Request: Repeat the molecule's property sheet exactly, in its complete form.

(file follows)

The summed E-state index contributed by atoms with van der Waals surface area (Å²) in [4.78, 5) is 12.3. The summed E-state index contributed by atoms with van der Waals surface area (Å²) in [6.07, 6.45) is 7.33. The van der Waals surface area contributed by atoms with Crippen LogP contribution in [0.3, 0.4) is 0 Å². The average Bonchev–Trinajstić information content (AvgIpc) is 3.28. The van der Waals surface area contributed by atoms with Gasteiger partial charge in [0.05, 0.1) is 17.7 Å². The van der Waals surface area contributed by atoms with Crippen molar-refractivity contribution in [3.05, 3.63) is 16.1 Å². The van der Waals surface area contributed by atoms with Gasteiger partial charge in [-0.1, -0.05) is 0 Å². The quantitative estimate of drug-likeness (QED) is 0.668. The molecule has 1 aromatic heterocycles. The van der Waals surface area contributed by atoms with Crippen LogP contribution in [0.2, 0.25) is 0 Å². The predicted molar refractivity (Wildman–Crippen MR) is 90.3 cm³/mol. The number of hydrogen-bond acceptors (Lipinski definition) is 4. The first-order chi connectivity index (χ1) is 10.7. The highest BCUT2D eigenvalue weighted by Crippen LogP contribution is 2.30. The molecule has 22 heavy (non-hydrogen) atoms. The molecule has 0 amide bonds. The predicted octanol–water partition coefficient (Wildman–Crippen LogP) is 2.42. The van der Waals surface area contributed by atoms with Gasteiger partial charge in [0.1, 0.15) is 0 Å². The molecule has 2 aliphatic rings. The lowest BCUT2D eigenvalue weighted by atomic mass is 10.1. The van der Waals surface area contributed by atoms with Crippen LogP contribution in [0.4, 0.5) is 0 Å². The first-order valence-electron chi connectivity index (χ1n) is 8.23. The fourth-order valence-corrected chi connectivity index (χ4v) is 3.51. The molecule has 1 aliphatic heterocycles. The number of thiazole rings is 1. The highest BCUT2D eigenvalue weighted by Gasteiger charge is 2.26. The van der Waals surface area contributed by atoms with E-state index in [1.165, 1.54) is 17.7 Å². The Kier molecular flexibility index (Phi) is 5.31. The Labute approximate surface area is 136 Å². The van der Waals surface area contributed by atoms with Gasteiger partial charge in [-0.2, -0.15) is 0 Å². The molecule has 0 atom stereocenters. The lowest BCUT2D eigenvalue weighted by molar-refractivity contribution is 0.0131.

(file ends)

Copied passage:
The summed E-state index contributed by atoms with van der Waals surface area (Å²) in [4.78, 5) is 12.3. The summed E-state index contributed by atoms with van der Waals surface area (Å²) in [6.07, 6.45) is 7.33. The van der Waals surface area contributed by atoms with Crippen LogP contribution in [0.3, 0.4) is 0 Å². The average Bonchev–Trinajstić information content (AvgIpc) is 3.28. The van der Waals surface area contributed by atoms with Gasteiger partial charge in [0.05, 0.1) is 17.7 Å². The van der Waals surface area contributed by atoms with Crippen molar-refractivity contribution in [3.05, 3.63) is 16.1 Å². The van der Waals surface area contributed by atoms with Gasteiger partial charge in [-0.1, -0.05) is 0 Å². The quantitative estimate of drug-likeness (QED) is 0.668. The molecule has 1 aromatic heterocycles. The van der Waals surface area contributed by atoms with Crippen LogP contribution in [0.2, 0.25) is 0 Å². The predicted molar refractivity (Wildman–Crippen MR) is 90.3 cm³/mol. The number of hydrogen-bond acceptors (Lipinski definition) is 4. The first-order chi connectivity index (χ1) is 10.7. The highest BCUT2D eigenvalue weighted by Crippen LogP contribution is 2.30. The molecule has 22 heavy (non-hydrogen) atoms. The molecule has 0 amide bonds. The predicted octanol–water partition coefficient (Wildman–Crippen LogP) is 2.42. The van der Waals surface area contributed by atoms with Gasteiger partial charge in [0.1, 0.15) is 0 Å². The molecule has 2 aliphatic rings. The lowest BCUT2D eigenvalue weighted by atomic mass is 10.1. The van der Waals surface area contributed by atoms with Crippen LogP contribution in [0.4, 0.5) is 0 Å². The first-order valence-electron chi connectivity index (χ1n) is 8.23. The fourth-order valence-corrected chi connectivity index (χ4v) is 3.51. The molecule has 1 aliphatic heterocycles. The number of thiazole rings is 1. The highest BCUT2D eigenvalue weighted by Gasteiger charge is 2.26. The van der Waals surface area contributed by atoms with E-state index in [1.165, 1.54) is 17.7 Å². The Kier molecular flexibility index (Phi) is 5.31. The Labute approximate surface area is 136 Å². The van der Waals surface area contributed by atoms with Gasteiger partial charge in [-0.2, -0.15) is 0 Å². The molecule has 0 atom stereocenters. The lowest BCUT2D eigenvalue weighted by molar-refractivity contribution is 0.0131.